The “Norwegian kid” of In Order of Disappearance is one Ingvar Dickman, an airport employee who meets a grisly end after getting on the wrong side of a gang of drug dealers. The “obnoxious parent” is his father, Nils (Stellan Skarsgård): Citizen of the Year, well-liked snow plough operator, surprisingly good with both his fists and his rifle. After learning that his son’s apparent overdose was in fact murder, Nils wastes no time hunting down the gangsters responsible and ‘disappearing’ them by tossing their chicken-wired-encased bodies over a waterfall.
This is a fairly convention revenge film so far, the specifics of the plot – Nils systematic ascent up the bad guy food chain – reminding me of Man on Fire in particular. And when it comes to story, In Order of Disappearance doesn’t expend a lot of effort distinguishing itself from the genre. Bad guys are murdered, good guys are implicated, a rival group of [Serbian] gangsters enter the fray, and we are left with a reflection on the futility and cyclical nature of patriarchal violence (there are almost no women of import in the film, an intentional and understandable decision).
Thankfully, In Order of Disappearance distinguishes itself from its neighbours in the genre in at least a couple respects (not that I have any complains with a well-executed, by-the-book revenge flick, mind you). Rather than the gritty, grimy tone endemic to the genre, there’s a lightness, a drollness to Hans Petter Moland’s film. The chief baddie – a weedy looking weirdo nicknamed “Greven” (Pål Sverre Valheim Hagen) – is a devoted vegan who chides his underlings if his preteen son doesn’t get his five serves of organic fruit and vegetables every day. When Nils accosts a gangster who goes by the name of “Strike” (Kristofer Hivju of Game of Thrones), the two burst into exhausted giggles…right before Nils puts a bullet through his head.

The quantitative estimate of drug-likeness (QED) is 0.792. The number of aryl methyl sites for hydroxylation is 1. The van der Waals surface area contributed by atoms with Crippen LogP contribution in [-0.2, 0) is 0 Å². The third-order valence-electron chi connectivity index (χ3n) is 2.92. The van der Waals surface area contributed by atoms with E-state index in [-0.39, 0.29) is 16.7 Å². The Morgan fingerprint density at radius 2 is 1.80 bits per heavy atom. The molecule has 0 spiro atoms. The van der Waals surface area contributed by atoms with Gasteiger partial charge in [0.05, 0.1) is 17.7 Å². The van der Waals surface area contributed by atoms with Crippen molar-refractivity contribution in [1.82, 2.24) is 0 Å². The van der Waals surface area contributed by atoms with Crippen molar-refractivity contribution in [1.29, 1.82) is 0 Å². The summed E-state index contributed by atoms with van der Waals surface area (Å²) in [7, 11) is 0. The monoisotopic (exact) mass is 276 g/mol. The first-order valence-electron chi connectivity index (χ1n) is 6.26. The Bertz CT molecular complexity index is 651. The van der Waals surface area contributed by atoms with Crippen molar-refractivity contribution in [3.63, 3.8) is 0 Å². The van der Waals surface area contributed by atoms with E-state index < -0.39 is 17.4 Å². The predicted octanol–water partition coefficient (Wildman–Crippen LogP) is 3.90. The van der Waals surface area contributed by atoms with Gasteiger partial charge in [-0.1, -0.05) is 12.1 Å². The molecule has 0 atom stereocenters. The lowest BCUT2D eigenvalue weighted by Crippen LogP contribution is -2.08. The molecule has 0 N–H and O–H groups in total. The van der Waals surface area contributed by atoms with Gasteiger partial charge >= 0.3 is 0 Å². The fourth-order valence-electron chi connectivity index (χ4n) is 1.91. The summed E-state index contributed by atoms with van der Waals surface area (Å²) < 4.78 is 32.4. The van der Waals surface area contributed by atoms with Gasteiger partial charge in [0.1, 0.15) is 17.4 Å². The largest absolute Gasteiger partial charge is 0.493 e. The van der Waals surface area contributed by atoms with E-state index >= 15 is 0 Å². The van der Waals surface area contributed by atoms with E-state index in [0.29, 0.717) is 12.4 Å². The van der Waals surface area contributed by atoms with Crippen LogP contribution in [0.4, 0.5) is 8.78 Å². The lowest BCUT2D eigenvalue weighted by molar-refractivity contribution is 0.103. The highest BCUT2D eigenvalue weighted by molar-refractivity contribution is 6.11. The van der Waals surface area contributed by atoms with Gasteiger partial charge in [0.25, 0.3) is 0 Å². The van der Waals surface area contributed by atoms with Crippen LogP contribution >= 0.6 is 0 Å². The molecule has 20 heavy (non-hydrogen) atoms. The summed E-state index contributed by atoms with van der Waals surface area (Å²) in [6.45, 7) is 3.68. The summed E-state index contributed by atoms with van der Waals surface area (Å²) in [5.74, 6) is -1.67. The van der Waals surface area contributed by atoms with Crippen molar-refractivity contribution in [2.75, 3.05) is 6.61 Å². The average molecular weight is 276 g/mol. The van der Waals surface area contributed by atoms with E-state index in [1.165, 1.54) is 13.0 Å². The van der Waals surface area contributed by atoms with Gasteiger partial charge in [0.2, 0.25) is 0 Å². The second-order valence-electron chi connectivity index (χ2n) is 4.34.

This deadpan black comedy keeps your interest throughout, even if the characters are too unsympathetic – and prone to ugly racist rants – for you to really laugh. The tone recalls Fargo, In Bruges, Reservoir Dogs and Slaughterhouse-Five (the latter in particular: every death in the film – and there’re a lot of them – is accompanied with an intertitle that reminded me of Vonnegut’s “and so it goes.”). It’s not an easy job to balance the macabre and the comedic, and In Order of Disappearance does so remarkably well.
It’s equally hard not to think of Fargo watching cinematographer Philip Øgaard’s crisp photography, which rival Deakins work on that film for clarity and beauty. There are some gorgeous shots of the Norwegian landscape, but they’re not merely pretty: the sight of Nils’ snow-plough amidst an infinite expanse of white and the clouds of falling snow that spray from the plough itself each suggest the obscuring of justice and the immensity of Nils’ task. In Order of Disappearance doesn’t revolutionise the revenge film formula, but it is an excellent iteration of the genre.